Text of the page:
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The polarizing The Great Gatsby trailer: 6 talking points
Director Baz Luhrmann applies his trippy razzle-dazzle to F. Scott Fitzgerald's classic story of the treacherous American dream. Brilliant or blasphemous?
 
A sparkly 1920s dancer provides a glimpse of the sumptuous visuals Baz Luhrmann has pumped into his remake of "The Great Gatsby."
A sparkly 1920s dancer provides a glimpse of the sumptuous visuals Baz Luhrmann has pumped into his remake of "The Great Gatsby."
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Baz Luhrmann, the director behind the almost numbingly spectacular Moulin Rouge and the radical '90s update of Romeo + Juliet, tends to rile up both his devotees and detractors. So it's no surprise that the just-released trailer for his adaptation of The Great Gatsby got the internet yammering. (Watch the video below.) Luhrmann's 3D take on the F. Scott Fitzgerald classic, about a tangled web of social climbers in the Jazz Age, struts into theaters this Christmas, and stars Leonardo DiCaprio as Gatsby, Tobey Maguire as narrator Nick Carraway, and Carey Mulligan as Daisy Buchanan. Here, six things that have critics buzzing:

1. The divisive Luhrmann touch
From the sumptuous visual flair to the jarring hip-hop soundtrack, Luhrmann's trademarks are on full display, says Jen Chaney at The Washington Post. Some critics will say that "Luhrmann has engaged in F. Scott Fitzgerald blasphemy," but I think he's produced something "sublime." The party scenes might even top the razzle-dazzle fantasia of Moulin Rouge, says Dave Rosenthal at The Baltimore Sun. That's a welcome contrast to the "lifelessness" that defined 1974's "flat and passionless" Robert Redford-Mia Farrow Gatsby film. 

2. Speaking of the anachronistic music...
Traditionalists are balking at the use of Jay-Z and Kanye West's "No Church in the Wild" and Jack White's cover of U2's "Love Is Blindness" in the trailer, says David Haglund at Slate. Well, "under any other circumstances it would seem odd to see women in flapper dresses shimmying to a hip-hop jam," says Angela Watercutter at Wired. But Luhrmann has a history of "remixing contemporary music into historical material and making it work." Radiohead in a Romeo + Juliet reboot? Nirvana in Moulin Rouge? These juxtapositions "shouldn't have flown either, but somehow [they] clicked."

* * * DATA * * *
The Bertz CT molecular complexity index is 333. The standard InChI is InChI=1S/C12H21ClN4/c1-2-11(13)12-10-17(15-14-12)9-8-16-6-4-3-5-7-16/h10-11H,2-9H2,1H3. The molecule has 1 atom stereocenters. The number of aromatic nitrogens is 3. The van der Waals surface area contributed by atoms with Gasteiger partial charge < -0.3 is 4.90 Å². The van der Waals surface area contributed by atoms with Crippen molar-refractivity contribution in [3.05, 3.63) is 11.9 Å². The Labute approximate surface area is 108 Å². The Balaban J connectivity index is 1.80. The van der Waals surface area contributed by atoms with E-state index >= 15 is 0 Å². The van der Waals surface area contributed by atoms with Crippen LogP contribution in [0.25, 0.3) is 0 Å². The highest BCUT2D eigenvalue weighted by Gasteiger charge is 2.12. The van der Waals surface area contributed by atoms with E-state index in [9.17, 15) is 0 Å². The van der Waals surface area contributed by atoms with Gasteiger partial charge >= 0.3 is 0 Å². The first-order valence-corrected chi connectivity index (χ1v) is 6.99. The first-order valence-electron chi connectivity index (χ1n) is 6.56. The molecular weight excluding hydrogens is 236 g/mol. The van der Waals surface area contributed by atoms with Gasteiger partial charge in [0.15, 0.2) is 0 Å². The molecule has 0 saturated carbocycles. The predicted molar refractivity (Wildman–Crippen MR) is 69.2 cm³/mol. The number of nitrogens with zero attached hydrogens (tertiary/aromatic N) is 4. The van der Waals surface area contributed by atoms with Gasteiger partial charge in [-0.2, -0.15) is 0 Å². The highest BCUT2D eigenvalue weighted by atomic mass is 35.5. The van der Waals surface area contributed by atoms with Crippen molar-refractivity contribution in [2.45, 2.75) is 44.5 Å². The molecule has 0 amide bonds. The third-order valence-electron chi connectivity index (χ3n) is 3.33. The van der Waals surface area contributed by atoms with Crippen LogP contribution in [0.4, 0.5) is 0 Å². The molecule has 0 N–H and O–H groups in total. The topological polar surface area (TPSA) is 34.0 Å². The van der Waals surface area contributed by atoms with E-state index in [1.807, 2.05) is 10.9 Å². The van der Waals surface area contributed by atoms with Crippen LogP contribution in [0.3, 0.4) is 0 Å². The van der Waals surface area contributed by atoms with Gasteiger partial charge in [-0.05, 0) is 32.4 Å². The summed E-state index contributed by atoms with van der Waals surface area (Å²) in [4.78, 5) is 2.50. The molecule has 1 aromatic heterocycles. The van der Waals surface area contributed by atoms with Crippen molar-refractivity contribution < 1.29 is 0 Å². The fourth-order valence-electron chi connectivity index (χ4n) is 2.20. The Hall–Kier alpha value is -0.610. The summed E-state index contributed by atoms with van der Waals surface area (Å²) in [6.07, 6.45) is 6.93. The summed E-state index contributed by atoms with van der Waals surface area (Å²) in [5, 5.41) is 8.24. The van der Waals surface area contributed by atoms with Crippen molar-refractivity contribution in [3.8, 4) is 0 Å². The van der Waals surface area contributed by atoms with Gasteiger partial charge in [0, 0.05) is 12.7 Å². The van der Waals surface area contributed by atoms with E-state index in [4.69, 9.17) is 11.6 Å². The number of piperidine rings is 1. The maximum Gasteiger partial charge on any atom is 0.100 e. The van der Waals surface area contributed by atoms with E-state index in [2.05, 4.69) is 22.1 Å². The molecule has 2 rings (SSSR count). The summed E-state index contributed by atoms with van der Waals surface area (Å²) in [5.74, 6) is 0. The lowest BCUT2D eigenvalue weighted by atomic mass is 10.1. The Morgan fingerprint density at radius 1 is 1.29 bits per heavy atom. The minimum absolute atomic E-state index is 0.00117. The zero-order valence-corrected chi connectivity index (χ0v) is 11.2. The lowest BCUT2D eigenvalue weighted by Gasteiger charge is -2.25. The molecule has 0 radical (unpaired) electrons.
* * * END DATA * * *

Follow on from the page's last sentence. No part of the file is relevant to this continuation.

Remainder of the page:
3. The worrisome 3D aspect
Fitzgerald's classic is unlikely source material for a movie in 3D — a gimmick typically reserved for flying superheroes and precocious Pixar characters. But the "thrilling and vibrant" trailer suggests "plenty of opportunities to have bits of the Great American Novel fly off the screen," says Margaret Hartmann at New York: Confetti-drenched parties, overflowing bubbly, and more. Well, the 3D may be "visually spectacular" as in Avatar and Hugo, or it may be pure distraction, says Haglund. Either way, credit Luhrmann for taking a risk. 

4. The A-list casting
Mulligan continues to appear a "brilliant choice" to play the whimsy-laden, disillusioned Daisy, while Maguire, though "overly wide-eyed," shows potential as Nick, says Haglund. DiCaprio's casting, meanwhile, is both "immensely promising and potentially dreadful." He looks impossibly elegant in his period duds, but pulls his maddening trademark: The "scrunchy face." Why must DiCaprio deploy that "pinched, slightly perplexed expression" in so many movies, wonders Amanda Dobbins at New York. Please find an alternate expression... or two.

5. The wonky accents
While the trailer features only snippets of dialogue, they hint at shaky dialect work. The actors seem to suffer from Ryan Gosling syndrome, says Dobbins, speaking in a strange hybrid of old-school aristocrat and modern Boston thug. And are we buying British Carey Mulligan's Southern lilt? The most disorienting voice work comes from DiCaprio, says Lucas Kavner at The Huffington Post, who's seemingly "decided to speak in a very strange half-British accent in all of [his] movies." 

6. The deviations from the  novel
Purists worry that "Luhrmann's aesthetic overwhelms the core of the story," says Aly Semigran at Hollywood, and, judging from this trailer, they may have a point. It's not just the visuals Luhrmann's taking liberty with, says Dobbins. The opening narration isn't even from Gatsby, but from the Fitzgerald essay "My Lost City." Then again, the "1974 adaptation stayed incredibly close to the book, and suffered for it," so perhaps we should cheer Luhrmann's departures from the source material.

 

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